We are unlikely to repeat the lopsided majorities of that era simply because we recognize that unrestrained legislative power is dangerous and unhealthy for both our society and economy.  The Parliamentary systems of other developed countries allow a minority of citizens to have it their way, to dominate the policy choices of the majority.  The republican (small ‘r’) and federalist values embedded in the U.S. Constitution make it so much more difficult for a group of American citizens to get their way.  While this is often a source of frustration to policy advocates, we don’t veer off center as easily as other countries.

Focused on the 2016 election, voters may not notice the creeping dangers implicit in the extraordinary monetary measures and debt accumulation of the past twenty years.

Recession and the Presidency

On Tuesday, President Obama will give his annual State of the Union address to Congress and the nation.  This past Saturday, South Carolina chose Newt Gingrich, the former Speaker of the House, as the front runner in their Republican primary.  In three grassroots states, Iowa, New Hampshire and South Carolina, primary voters have chosen three different Republican contenders who are vying for the Chief Executive Office.

For the past 150 years, every President except Lyndon Johnson, Jack Kennedy and Bill Clinton has had to contend with recession during their tenure. (NBER Source)  Every Presidential contender promises that they are going to stop the vicious business cycle that inevitably leads to recession.  With the advent of “JIT” – Just In Time Inventory – increasingly adopted by businesses and their suppliers in the mid to late 90s, recessions were pronounced a thing of the past.  No more would there be an excess build of supply by the nation’s businesses, leading to a sagging economy when product demand inevitably fell.  Advances and investments in technology enabled businesses to respond quickly to fluctuations in demand.  As the milennium approached, it was truly the dawning of a new age.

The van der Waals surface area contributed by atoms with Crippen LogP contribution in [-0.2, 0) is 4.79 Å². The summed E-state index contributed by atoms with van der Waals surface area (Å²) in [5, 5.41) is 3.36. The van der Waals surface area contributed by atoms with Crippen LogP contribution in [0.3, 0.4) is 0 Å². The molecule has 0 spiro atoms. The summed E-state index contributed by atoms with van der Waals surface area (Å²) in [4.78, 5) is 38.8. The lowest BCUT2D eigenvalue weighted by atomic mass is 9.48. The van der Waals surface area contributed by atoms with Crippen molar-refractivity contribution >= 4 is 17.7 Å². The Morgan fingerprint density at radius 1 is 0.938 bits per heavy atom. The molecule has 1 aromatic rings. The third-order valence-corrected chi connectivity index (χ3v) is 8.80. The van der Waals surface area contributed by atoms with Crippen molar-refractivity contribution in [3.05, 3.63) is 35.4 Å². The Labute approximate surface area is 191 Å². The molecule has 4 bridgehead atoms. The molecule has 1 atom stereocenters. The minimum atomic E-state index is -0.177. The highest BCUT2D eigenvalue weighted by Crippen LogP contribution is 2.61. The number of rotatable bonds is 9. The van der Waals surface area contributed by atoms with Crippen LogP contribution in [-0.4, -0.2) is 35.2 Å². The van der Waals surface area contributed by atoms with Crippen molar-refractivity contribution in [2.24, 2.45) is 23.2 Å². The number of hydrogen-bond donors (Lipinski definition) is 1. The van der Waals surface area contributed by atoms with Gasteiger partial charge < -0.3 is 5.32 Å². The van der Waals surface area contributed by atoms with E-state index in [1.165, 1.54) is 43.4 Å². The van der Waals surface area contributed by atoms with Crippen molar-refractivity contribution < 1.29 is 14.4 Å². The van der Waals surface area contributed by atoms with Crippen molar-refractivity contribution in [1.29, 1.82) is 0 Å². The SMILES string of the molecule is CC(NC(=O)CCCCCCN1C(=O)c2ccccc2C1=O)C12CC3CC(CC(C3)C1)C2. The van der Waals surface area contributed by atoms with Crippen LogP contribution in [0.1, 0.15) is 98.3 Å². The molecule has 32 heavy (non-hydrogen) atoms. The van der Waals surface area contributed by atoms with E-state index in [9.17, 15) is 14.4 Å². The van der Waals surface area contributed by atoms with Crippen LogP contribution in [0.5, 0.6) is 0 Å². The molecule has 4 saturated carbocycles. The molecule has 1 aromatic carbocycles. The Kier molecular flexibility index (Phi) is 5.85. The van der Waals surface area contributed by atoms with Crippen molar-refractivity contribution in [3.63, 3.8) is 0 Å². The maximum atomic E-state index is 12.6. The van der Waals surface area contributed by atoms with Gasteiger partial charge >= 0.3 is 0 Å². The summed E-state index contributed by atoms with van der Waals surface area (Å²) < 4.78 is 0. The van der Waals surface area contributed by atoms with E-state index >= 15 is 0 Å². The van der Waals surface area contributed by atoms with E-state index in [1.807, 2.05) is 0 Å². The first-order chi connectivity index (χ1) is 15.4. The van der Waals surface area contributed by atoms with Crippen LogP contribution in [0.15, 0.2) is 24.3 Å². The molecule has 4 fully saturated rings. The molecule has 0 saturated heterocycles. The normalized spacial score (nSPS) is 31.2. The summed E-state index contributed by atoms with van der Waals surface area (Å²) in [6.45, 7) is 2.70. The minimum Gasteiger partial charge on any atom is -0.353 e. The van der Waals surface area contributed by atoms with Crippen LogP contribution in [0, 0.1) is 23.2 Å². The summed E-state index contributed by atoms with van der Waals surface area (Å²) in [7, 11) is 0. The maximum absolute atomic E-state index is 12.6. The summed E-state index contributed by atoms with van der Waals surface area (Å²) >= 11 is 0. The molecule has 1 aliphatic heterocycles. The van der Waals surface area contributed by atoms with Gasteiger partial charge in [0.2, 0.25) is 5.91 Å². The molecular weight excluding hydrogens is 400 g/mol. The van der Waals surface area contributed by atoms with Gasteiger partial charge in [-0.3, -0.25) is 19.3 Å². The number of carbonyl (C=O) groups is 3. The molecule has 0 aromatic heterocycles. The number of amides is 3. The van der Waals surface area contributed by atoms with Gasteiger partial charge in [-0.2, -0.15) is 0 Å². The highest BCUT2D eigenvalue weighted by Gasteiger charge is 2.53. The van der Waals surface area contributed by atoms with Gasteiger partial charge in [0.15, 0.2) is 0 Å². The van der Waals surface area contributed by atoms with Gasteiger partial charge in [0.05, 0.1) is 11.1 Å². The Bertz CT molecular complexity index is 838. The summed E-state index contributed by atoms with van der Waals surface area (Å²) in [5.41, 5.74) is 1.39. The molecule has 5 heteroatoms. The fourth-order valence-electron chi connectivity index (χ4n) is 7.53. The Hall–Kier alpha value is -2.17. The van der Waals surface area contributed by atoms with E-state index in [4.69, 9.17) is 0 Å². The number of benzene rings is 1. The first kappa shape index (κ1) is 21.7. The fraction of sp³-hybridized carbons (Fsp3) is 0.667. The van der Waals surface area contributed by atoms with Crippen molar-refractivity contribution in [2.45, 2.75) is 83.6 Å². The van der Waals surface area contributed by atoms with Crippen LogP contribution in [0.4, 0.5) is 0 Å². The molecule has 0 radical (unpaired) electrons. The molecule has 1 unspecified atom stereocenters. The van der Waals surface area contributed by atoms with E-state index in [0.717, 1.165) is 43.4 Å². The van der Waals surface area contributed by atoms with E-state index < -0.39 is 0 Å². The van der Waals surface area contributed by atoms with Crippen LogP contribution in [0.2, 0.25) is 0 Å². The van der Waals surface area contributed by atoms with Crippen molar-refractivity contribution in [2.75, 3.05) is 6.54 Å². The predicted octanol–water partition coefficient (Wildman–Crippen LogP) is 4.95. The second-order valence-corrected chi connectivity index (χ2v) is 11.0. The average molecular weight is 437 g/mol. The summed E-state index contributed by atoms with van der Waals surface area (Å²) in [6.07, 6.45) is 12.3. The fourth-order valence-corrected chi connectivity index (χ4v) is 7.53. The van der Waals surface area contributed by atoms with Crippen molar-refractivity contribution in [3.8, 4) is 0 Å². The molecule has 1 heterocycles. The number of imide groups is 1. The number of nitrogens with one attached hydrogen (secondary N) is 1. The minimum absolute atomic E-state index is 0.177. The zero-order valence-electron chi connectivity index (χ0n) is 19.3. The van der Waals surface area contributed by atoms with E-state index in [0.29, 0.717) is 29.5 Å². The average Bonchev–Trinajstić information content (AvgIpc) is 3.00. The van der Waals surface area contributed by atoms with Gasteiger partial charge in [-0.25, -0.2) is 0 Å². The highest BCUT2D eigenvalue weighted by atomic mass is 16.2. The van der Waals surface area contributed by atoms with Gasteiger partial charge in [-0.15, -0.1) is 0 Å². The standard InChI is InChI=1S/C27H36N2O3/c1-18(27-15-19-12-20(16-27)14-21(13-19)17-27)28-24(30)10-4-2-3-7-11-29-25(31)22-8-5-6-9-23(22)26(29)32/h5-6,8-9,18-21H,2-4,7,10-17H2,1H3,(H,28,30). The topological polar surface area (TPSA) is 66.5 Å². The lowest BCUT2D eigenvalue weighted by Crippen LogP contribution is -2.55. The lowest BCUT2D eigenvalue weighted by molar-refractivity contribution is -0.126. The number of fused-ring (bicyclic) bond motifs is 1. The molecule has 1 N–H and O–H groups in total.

What was dawning was the advent of a secular bear market, a long period of time when the market falls for a few years, struggles up again, then falls, then rises again as fear and hope compete against one another.

A few weeks ago, I noted that in the middle of 2011, we had finally come out of an almost four year  recession.  This was not the official National Bureau of Economic Research end of the recession.  That happened in the middle of 2009.  This mid-2011 recession end was the “How It Feels” variety as real GDP finally gets back and surpasses the level it was at before GDP started its decline.

Below is a graph comparing the official lengths of recession and the “how it feels” recession length and a comparison of the two during each President’s tenure in the past sixty years.  This comparison helps explain the mood of the country when Presidents Ford, Carter and HW Bush lost re-election bids (Ford was actually not up for re-election since he had taken over the Presidency when Nixon resigned in August 1974).  The chart also gives an insight into the success of re-election bids by Eisenhower, Nixon, Reagan, and GW Bush. The economic pain was either less than or about equal to the official figures of economic distress during their presidencies.